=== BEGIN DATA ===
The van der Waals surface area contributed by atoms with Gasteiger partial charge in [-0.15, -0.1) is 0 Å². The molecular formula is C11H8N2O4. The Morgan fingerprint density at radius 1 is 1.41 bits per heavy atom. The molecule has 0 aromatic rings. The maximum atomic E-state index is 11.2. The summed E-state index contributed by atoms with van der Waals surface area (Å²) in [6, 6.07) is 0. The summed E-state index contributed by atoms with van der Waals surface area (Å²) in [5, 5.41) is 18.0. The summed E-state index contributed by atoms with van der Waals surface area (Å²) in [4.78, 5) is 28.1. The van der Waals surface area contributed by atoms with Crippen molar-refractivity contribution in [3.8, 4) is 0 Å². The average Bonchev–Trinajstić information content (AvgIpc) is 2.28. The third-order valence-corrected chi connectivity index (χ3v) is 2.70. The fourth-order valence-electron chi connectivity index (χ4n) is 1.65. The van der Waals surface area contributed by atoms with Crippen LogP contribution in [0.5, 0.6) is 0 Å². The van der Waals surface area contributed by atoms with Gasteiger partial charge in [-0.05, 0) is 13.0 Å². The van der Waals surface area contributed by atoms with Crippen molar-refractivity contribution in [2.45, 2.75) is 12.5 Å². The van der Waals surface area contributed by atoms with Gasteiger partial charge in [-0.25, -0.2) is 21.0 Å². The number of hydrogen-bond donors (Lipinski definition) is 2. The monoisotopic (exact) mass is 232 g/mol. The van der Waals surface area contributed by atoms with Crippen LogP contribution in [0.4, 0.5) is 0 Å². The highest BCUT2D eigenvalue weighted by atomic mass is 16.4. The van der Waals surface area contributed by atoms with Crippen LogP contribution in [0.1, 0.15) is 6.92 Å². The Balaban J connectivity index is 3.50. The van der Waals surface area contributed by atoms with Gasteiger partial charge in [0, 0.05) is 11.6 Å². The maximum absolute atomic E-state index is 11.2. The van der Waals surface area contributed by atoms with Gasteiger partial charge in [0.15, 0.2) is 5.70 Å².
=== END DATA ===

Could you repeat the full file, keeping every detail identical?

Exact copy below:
The van der Waals surface area contributed by atoms with Gasteiger partial charge in [-0.15, -0.1) is 0 Å². The molecular formula is C11H8N2O4. The Morgan fingerprint density at radius 1 is 1.41 bits per heavy atom. The molecule has 0 aromatic rings. The maximum atomic E-state index is 11.2. The summed E-state index contributed by atoms with van der Waals surface area (Å²) in [6, 6.07) is 0. The summed E-state index contributed by atoms with van der Waals surface area (Å²) in [5, 5.41) is 18.0. The summed E-state index contributed by atoms with van der Waals surface area (Å²) in [4.78, 5) is 28.1. The van der Waals surface area contributed by atoms with Crippen molar-refractivity contribution in [3.8, 4) is 0 Å². The average Bonchev–Trinajstić information content (AvgIpc) is 2.28. The third-order valence-corrected chi connectivity index (χ3v) is 2.70. The fourth-order valence-electron chi connectivity index (χ4n) is 1.65. The van der Waals surface area contributed by atoms with Crippen LogP contribution in [0.5, 0.6) is 0 Å². The van der Waals surface area contributed by atoms with Gasteiger partial charge in [-0.05, 0) is 13.0 Å². The van der Waals surface area contributed by atoms with Crippen molar-refractivity contribution in [2.45, 2.75) is 12.5 Å². The van der Waals surface area contributed by atoms with Gasteiger partial charge in [-0.25, -0.2) is 21.0 Å². The number of hydrogen-bond donors (Lipinski definition) is 2. The monoisotopic (exact) mass is 232 g/mol. The van der Waals surface area contributed by atoms with Crippen LogP contribution in [0.4, 0.5) is 0 Å². The highest BCUT2D eigenvalue weighted by atomic mass is 16.4. The van der Waals surface area contributed by atoms with Crippen LogP contribution in [0.1, 0.15) is 6.92 Å². The Balaban J connectivity index is 3.50. The van der Waals surface area contributed by atoms with Gasteiger partial charge in [0, 0.05) is 11.6 Å². The maximum absolute atomic E-state index is 11.2. The van der Waals surface area contributed by atoms with Gasteiger partial charge in [0.15, 0.2) is 5.70 Å².